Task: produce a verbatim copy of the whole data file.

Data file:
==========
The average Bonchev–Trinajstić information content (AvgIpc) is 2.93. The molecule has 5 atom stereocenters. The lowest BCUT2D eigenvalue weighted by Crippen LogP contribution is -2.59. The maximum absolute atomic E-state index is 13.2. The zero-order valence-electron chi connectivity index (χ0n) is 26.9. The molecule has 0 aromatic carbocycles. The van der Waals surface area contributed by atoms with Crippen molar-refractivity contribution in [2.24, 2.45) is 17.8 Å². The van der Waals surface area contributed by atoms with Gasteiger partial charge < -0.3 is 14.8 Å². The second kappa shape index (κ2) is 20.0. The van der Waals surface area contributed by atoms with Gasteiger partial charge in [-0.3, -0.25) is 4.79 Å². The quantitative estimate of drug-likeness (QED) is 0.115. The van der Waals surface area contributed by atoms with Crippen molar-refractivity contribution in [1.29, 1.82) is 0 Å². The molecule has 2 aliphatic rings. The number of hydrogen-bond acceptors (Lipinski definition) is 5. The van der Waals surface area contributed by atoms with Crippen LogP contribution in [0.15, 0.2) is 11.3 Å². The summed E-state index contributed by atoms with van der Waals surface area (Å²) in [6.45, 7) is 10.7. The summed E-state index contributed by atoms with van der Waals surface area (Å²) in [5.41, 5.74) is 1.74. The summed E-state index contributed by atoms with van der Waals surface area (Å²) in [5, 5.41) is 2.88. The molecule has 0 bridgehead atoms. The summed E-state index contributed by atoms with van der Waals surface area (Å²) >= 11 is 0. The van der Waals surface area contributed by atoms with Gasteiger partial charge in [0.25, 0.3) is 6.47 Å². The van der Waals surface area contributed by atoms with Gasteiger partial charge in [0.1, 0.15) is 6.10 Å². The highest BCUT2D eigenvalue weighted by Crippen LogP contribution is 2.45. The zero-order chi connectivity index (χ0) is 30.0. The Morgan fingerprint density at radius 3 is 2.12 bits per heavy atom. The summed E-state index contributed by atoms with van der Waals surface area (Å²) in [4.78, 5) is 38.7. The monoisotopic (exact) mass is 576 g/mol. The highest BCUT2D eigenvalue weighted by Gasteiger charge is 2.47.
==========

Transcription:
The average Bonchev–Trinajstić information content (AvgIpc) is 2.93. The molecule has 5 atom stereocenters. The lowest BCUT2D eigenvalue weighted by Crippen LogP contribution is -2.59. The maximum absolute atomic E-state index is 13.2. The zero-order valence-electron chi connectivity index (χ0n) is 26.9. The molecule has 0 aromatic carbocycles. The van der Waals surface area contributed by atoms with Crippen molar-refractivity contribution in [2.24, 2.45) is 17.8 Å². The van der Waals surface area contributed by atoms with Gasteiger partial charge < -0.3 is 14.8 Å². The second kappa shape index (κ2) is 20.0. The van der Waals surface area contributed by atoms with Gasteiger partial charge in [-0.3, -0.25) is 4.79 Å². The quantitative estimate of drug-likeness (QED) is 0.115. The van der Waals surface area contributed by atoms with Crippen molar-refractivity contribution in [1.29, 1.82) is 0 Å². The molecule has 2 aliphatic rings. The number of hydrogen-bond acceptors (Lipinski definition) is 5. The van der Waals surface area contributed by atoms with Crippen LogP contribution in [0.15, 0.2) is 11.3 Å². The summed E-state index contributed by atoms with van der Waals surface area (Å²) in [6.45, 7) is 10.7. The summed E-state index contributed by atoms with van der Waals surface area (Å²) in [5.41, 5.74) is 1.74. The summed E-state index contributed by atoms with van der Waals surface area (Å²) in [5, 5.41) is 2.88. The molecule has 0 bridgehead atoms. The summed E-state index contributed by atoms with van der Waals surface area (Å²) >= 11 is 0. The van der Waals surface area contributed by atoms with Gasteiger partial charge in [0.25, 0.3) is 6.47 Å². The van der Waals surface area contributed by atoms with Gasteiger partial charge in [0.1, 0.15) is 6.10 Å². The highest BCUT2D eigenvalue weighted by Crippen LogP contribution is 2.45. The zero-order chi connectivity index (χ0) is 30.0. The Morgan fingerprint density at radius 3 is 2.12 bits per heavy atom. The summed E-state index contributed by atoms with van der Waals surface area (Å²) in [4.78, 5) is 38.7. The monoisotopic (exact) mass is 576 g/mol. The highest BCUT2D eigenvalue weighted by Gasteiger charge is 2.47.